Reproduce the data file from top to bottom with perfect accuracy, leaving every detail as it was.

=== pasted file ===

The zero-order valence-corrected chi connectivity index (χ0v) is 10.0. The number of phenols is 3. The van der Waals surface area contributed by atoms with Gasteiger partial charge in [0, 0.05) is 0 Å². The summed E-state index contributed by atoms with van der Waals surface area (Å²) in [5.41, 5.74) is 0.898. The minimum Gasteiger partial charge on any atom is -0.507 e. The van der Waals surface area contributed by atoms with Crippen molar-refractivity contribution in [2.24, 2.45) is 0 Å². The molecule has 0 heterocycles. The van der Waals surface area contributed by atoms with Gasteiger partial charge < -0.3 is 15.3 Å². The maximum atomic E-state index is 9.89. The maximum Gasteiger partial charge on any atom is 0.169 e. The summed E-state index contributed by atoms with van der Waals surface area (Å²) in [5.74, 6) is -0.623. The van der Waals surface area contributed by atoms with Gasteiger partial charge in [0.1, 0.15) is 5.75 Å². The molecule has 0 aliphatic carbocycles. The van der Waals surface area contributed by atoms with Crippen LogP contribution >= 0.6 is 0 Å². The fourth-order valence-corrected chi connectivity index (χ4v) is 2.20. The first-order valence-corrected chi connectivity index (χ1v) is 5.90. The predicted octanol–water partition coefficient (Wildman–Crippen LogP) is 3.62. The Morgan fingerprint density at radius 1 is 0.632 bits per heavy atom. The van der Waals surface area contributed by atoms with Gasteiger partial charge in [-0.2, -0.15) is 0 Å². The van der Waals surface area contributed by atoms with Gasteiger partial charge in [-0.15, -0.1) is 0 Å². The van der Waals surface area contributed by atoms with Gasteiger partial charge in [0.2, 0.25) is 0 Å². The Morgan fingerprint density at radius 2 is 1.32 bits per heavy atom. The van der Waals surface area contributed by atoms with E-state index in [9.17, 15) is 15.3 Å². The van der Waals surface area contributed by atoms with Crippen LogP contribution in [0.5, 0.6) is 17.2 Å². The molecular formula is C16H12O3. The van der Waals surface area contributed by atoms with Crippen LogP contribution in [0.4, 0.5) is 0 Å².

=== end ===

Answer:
The zero-order valence-corrected chi connectivity index (χ0v) is 10.0. The number of phenols is 3. The van der Waals surface area contributed by atoms with Gasteiger partial charge in [0, 0.05) is 0 Å². The summed E-state index contributed by atoms with van der Waals surface area (Å²) in [5.41, 5.74) is 0.898. The minimum Gasteiger partial charge on any atom is -0.507 e. The van der Waals surface area contributed by atoms with Crippen molar-refractivity contribution in [2.24, 2.45) is 0 Å². The molecule has 0 heterocycles. The van der Waals surface area contributed by atoms with Gasteiger partial charge < -0.3 is 15.3 Å². The maximum atomic E-state index is 9.89. The maximum Gasteiger partial charge on any atom is 0.169 e. The summed E-state index contributed by atoms with van der Waals surface area (Å²) in [5.74, 6) is -0.623. The van der Waals surface area contributed by atoms with Gasteiger partial charge in [0.1, 0.15) is 5.75 Å². The molecule has 0 aliphatic carbocycles. The van der Waals surface area contributed by atoms with Crippen LogP contribution >= 0.6 is 0 Å². The fourth-order valence-corrected chi connectivity index (χ4v) is 2.20. The first-order valence-corrected chi connectivity index (χ1v) is 5.90. The predicted octanol–water partition coefficient (Wildman–Crippen LogP) is 3.62. The Morgan fingerprint density at radius 1 is 0.632 bits per heavy atom. The van der Waals surface area contributed by atoms with Gasteiger partial charge in [-0.2, -0.15) is 0 Å². The van der Waals surface area contributed by atoms with Gasteiger partial charge in [-0.15, -0.1) is 0 Å². The van der Waals surface area contributed by atoms with Gasteiger partial charge in [0.2, 0.25) is 0 Å². The Morgan fingerprint density at radius 2 is 1.32 bits per heavy atom. The van der Waals surface area contributed by atoms with E-state index in [9.17, 15) is 15.3 Å². The van der Waals surface area contributed by atoms with Crippen LogP contribution in [0.5, 0.6) is 17.2 Å². The molecular formula is C16H12O3. The van der Waals surface area contributed by atoms with Crippen LogP contribution in [0.4, 0.5) is 0 Å².